Plain LanguageWriting & EditingWriting Coachingclear sky and clear water seperated by a mountainscape

“The ability to simplify means to eliminate the unnecessary so that the necessary may speak.” – Hans Hofmann

Finally, 2020 is behind us. And with a new year, you have opportunities to ditch old writing habits and support clarity (because last year brought us enough confusion, right?!). To make 2021 the year for clear writing, follow these 7 plain language tips that help clear up confusion and clean up your content.

1. Write for your audiences.

The content you share is not about you (sorry!) — all messages are for your audiences. You may have something you need to say, but that message means nothing without an audience to care and listen. So, be sure you write for the people you’re communicating with and not for yourself.

What to do? Use a “you” voice that brings audiences into your conversation. And avoid relying on “we” or “I” language that focuses the message on yourself.

2. Be transparent.

Transparency is not a corporate buzzword that you can choose to care about. People have a right to understand the information and details that affect their lives. Plus, 72% of people are even willing to pay a premium price for companies that are fully transparent. You can be transparent by being forthright with information — and you can support transparency through how you write. In short, care to be clear.

What to do? To get started, put key points at the start of your message. And use short, simple sentences to streamline how you share details.

3. Ask questions.

Your audiences have communication needs they want you to meet. So, you must frame information that speaks to these goals by answering the questions they come to your content with. Question framing helps you lead with empathy and write with your audiences’ needs in mind (remember, it’s not about you).

What to do? Brainstorm the questions your audiences have about the information across their content experience. You can even use these questions to create Tables of Contents and headers that guide people through your content.

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4. Support accessibility needs.

Here’s a fact: 1 in 4 adults in the U.S. have a disability — that’s 26% of the population. And globally, 15% of the population has a disability. Yet, content creators frequently leave these audiences behind, meaning they also leave this audience’s purchasing dollars on the table.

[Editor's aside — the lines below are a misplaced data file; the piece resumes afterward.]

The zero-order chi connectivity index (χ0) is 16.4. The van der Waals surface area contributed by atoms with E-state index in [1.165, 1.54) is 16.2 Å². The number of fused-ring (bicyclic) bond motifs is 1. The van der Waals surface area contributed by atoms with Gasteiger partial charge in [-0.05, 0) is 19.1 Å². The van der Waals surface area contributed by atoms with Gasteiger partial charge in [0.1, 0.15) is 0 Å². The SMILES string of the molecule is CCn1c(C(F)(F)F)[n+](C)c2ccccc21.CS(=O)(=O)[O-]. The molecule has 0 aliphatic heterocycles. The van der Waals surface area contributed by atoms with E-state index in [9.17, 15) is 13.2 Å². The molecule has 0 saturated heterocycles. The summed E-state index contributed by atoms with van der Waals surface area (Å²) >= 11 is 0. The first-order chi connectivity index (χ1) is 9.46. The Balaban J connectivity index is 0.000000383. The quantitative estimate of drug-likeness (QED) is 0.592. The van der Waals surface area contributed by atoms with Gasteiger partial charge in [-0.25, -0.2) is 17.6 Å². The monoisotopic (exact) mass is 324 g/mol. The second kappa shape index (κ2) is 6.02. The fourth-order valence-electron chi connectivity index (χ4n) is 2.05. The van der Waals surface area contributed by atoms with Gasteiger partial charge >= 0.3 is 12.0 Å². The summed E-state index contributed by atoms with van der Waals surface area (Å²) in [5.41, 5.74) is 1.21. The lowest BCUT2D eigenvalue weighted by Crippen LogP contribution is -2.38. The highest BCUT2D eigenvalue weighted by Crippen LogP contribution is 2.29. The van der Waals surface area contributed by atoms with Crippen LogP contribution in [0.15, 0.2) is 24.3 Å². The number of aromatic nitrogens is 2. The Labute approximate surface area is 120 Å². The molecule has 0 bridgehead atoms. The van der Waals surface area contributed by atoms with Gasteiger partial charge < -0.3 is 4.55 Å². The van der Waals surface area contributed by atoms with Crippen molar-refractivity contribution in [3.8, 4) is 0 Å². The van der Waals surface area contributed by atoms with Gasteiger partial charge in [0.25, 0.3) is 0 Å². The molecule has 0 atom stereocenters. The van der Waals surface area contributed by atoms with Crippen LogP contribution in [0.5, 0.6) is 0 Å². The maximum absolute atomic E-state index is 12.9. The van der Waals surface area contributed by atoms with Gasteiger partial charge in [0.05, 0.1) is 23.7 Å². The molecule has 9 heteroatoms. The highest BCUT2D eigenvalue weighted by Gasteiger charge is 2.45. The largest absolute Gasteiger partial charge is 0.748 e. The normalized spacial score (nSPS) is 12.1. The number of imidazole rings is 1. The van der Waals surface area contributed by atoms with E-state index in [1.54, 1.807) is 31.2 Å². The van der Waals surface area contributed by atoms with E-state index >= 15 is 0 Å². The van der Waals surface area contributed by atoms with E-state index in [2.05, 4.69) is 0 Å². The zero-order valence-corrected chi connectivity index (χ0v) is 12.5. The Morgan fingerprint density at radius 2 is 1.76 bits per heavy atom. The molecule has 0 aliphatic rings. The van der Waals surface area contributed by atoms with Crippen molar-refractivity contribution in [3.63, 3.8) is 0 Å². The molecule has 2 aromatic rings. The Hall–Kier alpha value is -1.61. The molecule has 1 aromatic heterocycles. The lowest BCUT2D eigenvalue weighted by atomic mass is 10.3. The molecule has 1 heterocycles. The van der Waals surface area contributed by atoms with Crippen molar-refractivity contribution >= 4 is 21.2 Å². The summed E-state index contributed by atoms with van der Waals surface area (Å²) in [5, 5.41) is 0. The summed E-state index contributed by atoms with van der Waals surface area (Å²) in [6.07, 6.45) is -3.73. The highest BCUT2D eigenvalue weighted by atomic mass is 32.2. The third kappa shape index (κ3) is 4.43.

What to do? You can start supporting accessibility by writing alt-text descriptions for images you share online. And be sure to use subtitles on videos you create.

5. Use shorter sentences.

Short sentences are easier to read and comprehend, which means people are better able to understand your message. The longer the sentence, the higher the chance that details are lost and people will stop reading. So, be brief with every sentence you write.

What to do? Use one main point per sentence. And aim for 25 words or fewer — 18 is even better.

6. Stop using legalese.

Worldwide, people don’t like reading legalese — not even people with PhDs. You also make essential details nearly impossible to understand, meaning people can’t access information and don’t know what they’re agreeing to. The American Bar Association supports using plain language. Judges even prefer the informal style. So, make 2021 the year you decided to banish all the hereto, notwithstanding, and hereinafter words for good.

What to do? Remove all legal jargon and Latin. If you feel you must keep the word, define the term in its first use (but preferably, aim for the first tip).

7. Use the active voice.

The active voice means you write sentences with a clear noun-verb-object agreement, so you directly state who does an action (like, The chicken crossed the road.). With passive voice, you include a “to be” verb in your structure with the past tense, which often creates longer sentences. You can also drop your main noun that does the action (like, The road was crossed by the chicken or The road was crossed.) Simply put, your sentences become less wordy, more transparent, and clearer when you use active voice.

What to do? Find verbs that combine a “to be” verb with a past-tense verb, or look for a “by the” clause at the end of the sentence. From there, rewrite the sentence to remove this structure.

Ultimately, plain language helps people find, understand, and use information that matters to them through clear language and design. By caring to be clear, you not only create content people can better understand — you drive action as a result. And in a world of short attention spans and complex information, clear outcomes help everyone be and do the best they can.

 

 

Sources:

https://www.ibm.com/downloads/cas/EXK4XKX8

https://www.cdc.gov/ncbddd/disabilityandhealth/infographic-disability-impacts-all.html

https://www.worldbank.org/en/topic/disability

https://www.americanbar.org/groups/young_lawyers/publications/tyl/topics/writing/the_move_toward_using_plain_legal_language/

https://www.michbar.org/file/barjournal/article/documents/pdf4article1818.pdf

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